Glances (All in One Place) – Advanced Real Time System Performance Monitoring Tool for Linux

Glances is a cross-platform curses-based system monitoring tool written in Python.

It uses the psutil library to retrieve information from your system.

It’s accommodating all in one place, It shows a maximum information in a minimal space through curses or a web-based interface.

The information dynamically adapts depending on the size of the user interface.

This is a best alternative to top/htop utility on GNU/Linux.

Glances is capable to monitor CPU usage, Memory usage, Swap usage, System Load Average, Process list, Network interface, Disk I/O, Raid, Sensors (CPU temperature), Battery, Filesystem Usage, Docker, Monitor, Alert, System info, Uptime, etc.,.

It can also work in client/server mode. Remote monitoring could be done via terminal.

Alternatively, you can monitor system performance through the built-in web user interface, and through the mobile interface.

You can export all system statistics to CSV, StatsD, InfluxDB, ElasticSearch or even RabbitMQ.

Glances also provides a dedicated Grafana dashboard.

By default the view limitations are configured as follows (careful= 50, alert= 70 and critical= 90) and you can adjust according to your requirements. The glances configuration file is located in /etc/glances/glances.conf.

Glances Color Codes:

  • GREEN : Ok
  • BLUE : Careful
  • VIOLET : Warning
  • RED : Critical

Method-1: How to Install Glances on Linux Using the Glances Auto Installation Script

You can easily install the Glances using the Glances Auto Installation Script that supports all modern Linux distributions. This will automatically install all the dependencies required by the Glances. To do so, shoot the command below on your terminal.

Run the following command to install Glances using the curl command.

# curl -L https://bit.ly/glances | /bin/bash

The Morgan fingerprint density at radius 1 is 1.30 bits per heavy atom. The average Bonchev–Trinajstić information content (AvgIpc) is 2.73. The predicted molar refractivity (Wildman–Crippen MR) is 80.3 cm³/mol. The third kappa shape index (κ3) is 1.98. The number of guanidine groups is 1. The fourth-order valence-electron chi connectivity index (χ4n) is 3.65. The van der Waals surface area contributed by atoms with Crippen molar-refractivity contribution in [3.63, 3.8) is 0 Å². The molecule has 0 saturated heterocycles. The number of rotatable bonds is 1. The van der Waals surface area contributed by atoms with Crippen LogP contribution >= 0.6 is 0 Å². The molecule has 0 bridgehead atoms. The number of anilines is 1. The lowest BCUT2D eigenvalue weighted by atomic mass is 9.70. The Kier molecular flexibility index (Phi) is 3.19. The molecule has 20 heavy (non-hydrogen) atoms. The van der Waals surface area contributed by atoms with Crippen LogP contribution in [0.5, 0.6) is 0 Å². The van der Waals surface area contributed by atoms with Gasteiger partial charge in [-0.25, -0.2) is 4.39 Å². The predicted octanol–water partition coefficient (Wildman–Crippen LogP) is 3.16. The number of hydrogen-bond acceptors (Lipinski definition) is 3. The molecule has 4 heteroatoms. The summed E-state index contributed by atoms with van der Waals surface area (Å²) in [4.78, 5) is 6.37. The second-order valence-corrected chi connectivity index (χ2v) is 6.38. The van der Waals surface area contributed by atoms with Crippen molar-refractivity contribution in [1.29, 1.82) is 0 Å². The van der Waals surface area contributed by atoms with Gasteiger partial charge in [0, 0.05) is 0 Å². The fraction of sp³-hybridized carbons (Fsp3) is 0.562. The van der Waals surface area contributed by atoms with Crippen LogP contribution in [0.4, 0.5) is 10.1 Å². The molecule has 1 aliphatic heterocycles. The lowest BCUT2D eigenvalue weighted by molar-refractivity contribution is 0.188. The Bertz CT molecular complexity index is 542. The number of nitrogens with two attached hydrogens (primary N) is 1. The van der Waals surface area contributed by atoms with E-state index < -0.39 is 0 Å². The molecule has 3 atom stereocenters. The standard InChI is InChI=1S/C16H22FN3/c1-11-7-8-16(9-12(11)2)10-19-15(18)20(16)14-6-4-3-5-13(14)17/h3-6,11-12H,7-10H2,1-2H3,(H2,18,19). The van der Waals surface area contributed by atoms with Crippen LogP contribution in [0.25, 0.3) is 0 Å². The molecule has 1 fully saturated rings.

Run the following command to install Glances using the wget command.

# wget -O- https://bit.ly/glances | /bin/bash

Method-2: How to Install Glances on Linux Using PIP Command

Glances is on PyPI, so you can easily install through pip. The pip package manager is a modern python module bundled with setuptools, it’s one of the recommended tool for installing Python packages in Linux.

Install Glances using pip.

# pip install glances

Install the following libraries in order to use optional features (like the Web interface, export module,ext):

# pip install glances[all]
or
# pip install 'glances[action,browser,cloud,cpuinfo,docker,export,folders,gpu,graph,ip,raid,snmp,web,wifi]'

Run the following commands to upgrade Glances and all its dependencies to the latest versions:

# pip install --upgrade glances
# pip install --upgrade psutil
# pip install --upgrade glances[all]

Method-3: How to Install the Glances on Linux From the Distribution Repository

Alternatively, using the Distribution Package Manager, you can install the Glances from the official repository on Linux distribution such as Debian, Ubuntu, Linux Mint, Fedora, Centos, Arch Linux, Manjaro and FreeBSD.

For Fedora system, use DNF Command to install glances.

$ sudo dnf install glances

For Debian/Ubuntu systems, use APT-GET Command or APT Command to install glances.

$ sudo apt install glances

For Arch Linux based systems, use Pacman Command to install glances.

$ sudo pacman -S glances

For RHEL/CentOS systems, use YUM Command to install glances.

$ sudo yum install glances

For openSUSE Leap system, use Zypper Command to install glances.

$ sudo zypper install glances

For FreeBSD

# pkg install py27-glances

How to Launch the Glances

Run the following command to launch the glances in a standalone mode.

# glances

For the Web server mode, run the below command and enter the URL http://:61208 or http://:61208 in your favorite web browser.

# glances -w &

For mobile interface.

Glances Options

Glances is offering several command line options, see the list below.

  • a Sort processes automatically
  • b Bytes or bits for network I/O
  • c Sort processes by CPU%
  • l Show/hide alert logs
  • m Sort processes by MEM%
  • w Delete warning alerts
  • u Sort processes by USER
  • x Delete warning and critical alerts
  • p Sort processes by name
  • 1 Global CPU or per-CPU stats
  • i Sort processes by I/O rate
  • I Show/hide IP module
  • t Sort processes by TIME
  • D Enable/disable Docker stats
  • d Show/hide disk I/O stats
  • T View network I/O as combination
  • f Show/hide filesystem stats
  • U View cumulative network I/O
  • n Show/hide network stats
  • F Show filesystem free space
  • s Show/hide sensors stats
  • g Generate graphs for current history
  • 2 Show/hide left sidebar
  • r Reset history
  • z Enable/disable processes stats
  • h Show/hide this help screen
  • 3 Enable/disable quick look plugin
  • B Count/rate for Disk I/O
  • e Enable/disable top extended stats
  • 5 Show/hide top menu (QL, CPU, MEM, SWAP and LOAD)
  • / Enable/disable short processes name
  • 0 Enable/disable Irix process CPU
  • q Quit (Esc and Ctrl-C also work)

Enjoy…)

Magesh Maruthamuthu

Love to play with all Linux distribution

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